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How to Negotiate a Flexible Working Arrangement

Posted by Annie
min read
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“Let us never negotiate out of fear. But let us never fear to negotiate.” – John F. Kennedy

Just today, I chatted with a Finance Manager who, within the conversation, sighed deeply and dejectedly revealed she thought she wanted to leave her position. But, after some analysis, when we boiled it all down, she absolutely loved her job; what she really wanted was a more flexible working arrangement.

With this as the key driver, we came up with several options that she could consider before opening the discussion with the Managing Director, to pose her request.

This conversation is a perfect example of the steps involved in negotiating a flexible work arrangement; so, read on to get your plan in place.

Negotiation of a working arrangement is a strategic process.

Like any negotiation – it’s all about finesse, persuasion, and building relationships with a focus on compromise.

First, you need to decide what you need in terms of work-life balance.

The next step is to convince your company that they would benefit by allowing you some flexibility in your work schedule.

Candidates who are in this situation, have often talked about having to manage their nervousness around;” Should I ask?”

Well, our stance is that you have nothing to lose by asking, and everything to gain.

And even if the answer is “no”, by taking the initiative, you have shown your employer that you are action-oriented, have plenty of confidence, and are capable of generating new ideas.

Want to try this out? Here’s a game plan for you

  • Approach your manager with a solid proposal.

  • Ask for a face-to-face meeting to discuss your proposal.

  • Do not plead your case based on personal reasons – make the focus of the negotiation the ‘bottom-line’ business benefits.

  • Note how your request can be aligned with the company priorities.

  • Have it in writing

  • State clearly and simply, exactly the flexibility you are seeking to achieve the work-life balance that you would like to have.  Make certain that your written request answers the following questions:

What type of flexibility are you asking for?

Do you want flexible start/finish times within a standard work week, a reduced working week, a compressed working week, a 9-day fortnight, job share, the ability to work both from home and the office?

Emphasize the fact that you fully intend to maintain all your current responsibilities.

 What will your employer gain?

Give solid examples of how your request will positively impact the organisation’s bottom line. (Save costs? Reduce downtime?)

For example, if your suggestion for a flexible arrangement includes remote working, outline the time-saving benefits. The hours that you currently spend communicating can become productive work time.  Or being able to drop off or pick up your children from school or day-care, you will be less stressed and more focused.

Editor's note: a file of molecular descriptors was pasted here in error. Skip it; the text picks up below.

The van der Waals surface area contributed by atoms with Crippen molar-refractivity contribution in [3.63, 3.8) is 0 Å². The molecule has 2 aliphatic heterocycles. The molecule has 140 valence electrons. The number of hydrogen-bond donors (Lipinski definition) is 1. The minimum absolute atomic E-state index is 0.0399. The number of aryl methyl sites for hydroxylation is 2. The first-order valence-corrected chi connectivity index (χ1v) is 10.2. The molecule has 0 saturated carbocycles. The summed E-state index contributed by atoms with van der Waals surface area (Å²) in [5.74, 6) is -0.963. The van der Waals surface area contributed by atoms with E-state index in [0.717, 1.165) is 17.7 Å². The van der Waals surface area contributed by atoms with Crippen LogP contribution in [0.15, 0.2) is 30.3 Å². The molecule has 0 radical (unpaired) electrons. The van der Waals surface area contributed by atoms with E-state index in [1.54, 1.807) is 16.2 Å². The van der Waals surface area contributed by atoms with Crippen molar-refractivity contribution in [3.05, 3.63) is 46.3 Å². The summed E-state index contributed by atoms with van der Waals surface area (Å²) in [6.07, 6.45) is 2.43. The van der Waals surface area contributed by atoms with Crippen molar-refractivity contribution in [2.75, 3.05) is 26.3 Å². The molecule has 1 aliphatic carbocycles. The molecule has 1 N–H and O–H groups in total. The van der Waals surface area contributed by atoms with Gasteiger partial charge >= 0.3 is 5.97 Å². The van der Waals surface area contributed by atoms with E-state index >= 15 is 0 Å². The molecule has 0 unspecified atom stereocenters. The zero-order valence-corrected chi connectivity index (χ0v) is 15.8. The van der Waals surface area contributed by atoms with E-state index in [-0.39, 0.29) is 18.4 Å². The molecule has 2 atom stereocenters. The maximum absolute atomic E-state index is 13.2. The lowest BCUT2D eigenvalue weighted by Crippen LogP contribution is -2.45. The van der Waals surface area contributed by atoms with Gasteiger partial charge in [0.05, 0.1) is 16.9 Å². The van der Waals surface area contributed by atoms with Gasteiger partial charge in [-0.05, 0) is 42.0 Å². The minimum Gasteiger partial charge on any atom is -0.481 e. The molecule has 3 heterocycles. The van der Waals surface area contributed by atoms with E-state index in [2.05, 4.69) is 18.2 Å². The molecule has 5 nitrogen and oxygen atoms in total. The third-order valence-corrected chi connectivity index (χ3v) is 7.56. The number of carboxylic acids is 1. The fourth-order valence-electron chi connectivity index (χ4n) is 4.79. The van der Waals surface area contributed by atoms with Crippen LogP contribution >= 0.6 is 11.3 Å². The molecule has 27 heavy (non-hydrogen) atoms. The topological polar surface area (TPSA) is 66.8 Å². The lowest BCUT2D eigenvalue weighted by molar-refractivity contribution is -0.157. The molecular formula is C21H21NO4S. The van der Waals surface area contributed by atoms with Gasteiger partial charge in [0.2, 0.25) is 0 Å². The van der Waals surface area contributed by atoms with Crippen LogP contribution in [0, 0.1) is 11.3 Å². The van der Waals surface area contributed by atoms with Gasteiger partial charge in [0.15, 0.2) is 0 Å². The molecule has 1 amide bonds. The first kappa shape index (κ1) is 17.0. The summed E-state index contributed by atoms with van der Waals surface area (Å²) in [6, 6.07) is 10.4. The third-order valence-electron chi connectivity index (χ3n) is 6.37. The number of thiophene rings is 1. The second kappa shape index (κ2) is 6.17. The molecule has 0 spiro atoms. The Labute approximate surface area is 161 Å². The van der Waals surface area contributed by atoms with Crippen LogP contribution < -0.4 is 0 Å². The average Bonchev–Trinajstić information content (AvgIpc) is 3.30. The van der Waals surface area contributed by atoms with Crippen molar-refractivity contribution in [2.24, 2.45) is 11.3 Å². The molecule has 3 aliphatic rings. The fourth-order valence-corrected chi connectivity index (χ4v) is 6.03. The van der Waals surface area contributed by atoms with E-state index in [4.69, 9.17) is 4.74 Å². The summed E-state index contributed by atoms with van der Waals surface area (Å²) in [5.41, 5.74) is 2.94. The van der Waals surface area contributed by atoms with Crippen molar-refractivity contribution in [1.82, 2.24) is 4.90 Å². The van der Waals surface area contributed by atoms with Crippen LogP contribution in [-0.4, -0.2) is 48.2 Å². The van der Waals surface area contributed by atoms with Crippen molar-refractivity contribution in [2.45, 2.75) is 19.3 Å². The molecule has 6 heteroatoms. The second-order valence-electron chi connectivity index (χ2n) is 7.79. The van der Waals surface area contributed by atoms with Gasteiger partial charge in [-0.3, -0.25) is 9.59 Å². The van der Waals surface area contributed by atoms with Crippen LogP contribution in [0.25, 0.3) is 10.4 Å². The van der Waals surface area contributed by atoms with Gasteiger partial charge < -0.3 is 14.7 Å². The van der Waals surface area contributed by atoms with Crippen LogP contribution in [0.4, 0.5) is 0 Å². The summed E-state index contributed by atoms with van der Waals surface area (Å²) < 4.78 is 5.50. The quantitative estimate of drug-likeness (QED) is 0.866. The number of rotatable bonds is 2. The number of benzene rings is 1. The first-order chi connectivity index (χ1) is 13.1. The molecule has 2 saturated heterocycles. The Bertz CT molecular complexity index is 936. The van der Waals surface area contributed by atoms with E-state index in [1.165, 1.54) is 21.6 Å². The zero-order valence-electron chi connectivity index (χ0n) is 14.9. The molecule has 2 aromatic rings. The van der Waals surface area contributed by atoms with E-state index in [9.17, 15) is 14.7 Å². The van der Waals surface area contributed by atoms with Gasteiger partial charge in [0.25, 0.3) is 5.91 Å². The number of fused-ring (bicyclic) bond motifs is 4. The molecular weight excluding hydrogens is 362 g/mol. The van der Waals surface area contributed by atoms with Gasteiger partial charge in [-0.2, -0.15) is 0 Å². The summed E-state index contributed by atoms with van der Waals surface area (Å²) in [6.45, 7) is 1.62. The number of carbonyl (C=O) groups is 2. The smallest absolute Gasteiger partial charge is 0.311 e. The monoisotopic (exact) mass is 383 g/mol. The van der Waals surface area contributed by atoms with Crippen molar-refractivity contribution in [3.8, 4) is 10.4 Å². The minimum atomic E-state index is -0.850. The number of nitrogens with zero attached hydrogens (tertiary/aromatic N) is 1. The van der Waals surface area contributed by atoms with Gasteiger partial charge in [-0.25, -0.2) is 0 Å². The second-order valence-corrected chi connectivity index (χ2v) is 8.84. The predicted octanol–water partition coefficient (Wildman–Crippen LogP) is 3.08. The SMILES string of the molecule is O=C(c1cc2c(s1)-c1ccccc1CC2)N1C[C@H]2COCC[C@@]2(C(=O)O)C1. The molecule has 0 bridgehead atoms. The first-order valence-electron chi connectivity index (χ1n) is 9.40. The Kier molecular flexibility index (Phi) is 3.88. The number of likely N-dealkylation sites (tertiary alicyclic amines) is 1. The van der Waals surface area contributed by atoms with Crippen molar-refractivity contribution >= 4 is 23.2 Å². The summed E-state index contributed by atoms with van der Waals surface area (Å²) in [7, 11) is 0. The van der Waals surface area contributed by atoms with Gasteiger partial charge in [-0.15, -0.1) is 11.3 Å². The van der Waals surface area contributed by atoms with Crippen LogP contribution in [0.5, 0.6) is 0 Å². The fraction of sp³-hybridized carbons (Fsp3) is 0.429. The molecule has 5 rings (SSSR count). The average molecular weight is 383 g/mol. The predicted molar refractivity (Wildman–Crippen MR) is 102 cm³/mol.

Many people feel that having the ability to come in early, or work in the evenings, has a huge advantage. With fewer distractions and less interruptions, they will be able to accomplish more.

Is your home environment conducive to work? 

Describe your home office space and equipment.  Ask for the opportunity to try out a flexible arrangement on a temporary, or trial basis, and be prepared to answer questions. Expect to be asked:

  • How will we maintain communication?

  • How will you interact with co-workers?

  • Will you be able to complete all your responsibilities?

  • Do you have any suggestions for an evaluation process?

  • Will you need any additional support to ensure success?

  • Why are you a good candidate for a flexible work schedule?

Additional Suggestions:

It’s a good idea to research first.

Check to see if other co-workers have flexible work schedules. Ask them about their negotiation tactics.

Emphasise that you can manage a productive schedule, no matter where or when you are working – and outline that you are disciplined, self-directed and have good time-management skills.

Explain the personal reasons for your request so you employer knows you have a compelling reason for flexibility.

Agree to return to a standard work schedule if your trial period is not successful.

Remember to pay attention to your body language during negotiations. Keep upbeat and energetic.

Finally, once you negotiate for, and are offered, a flexible working arrangement, the responsibility for success is all on you.  Be determined to develop ways to evaluate, communicate, keep on task to reinforce the success of your arrangement.

For more information on how Frog can help you, please call us on 09 362 0528 or email frog@frogrecruitment.co.nz – We’d be delighted to help!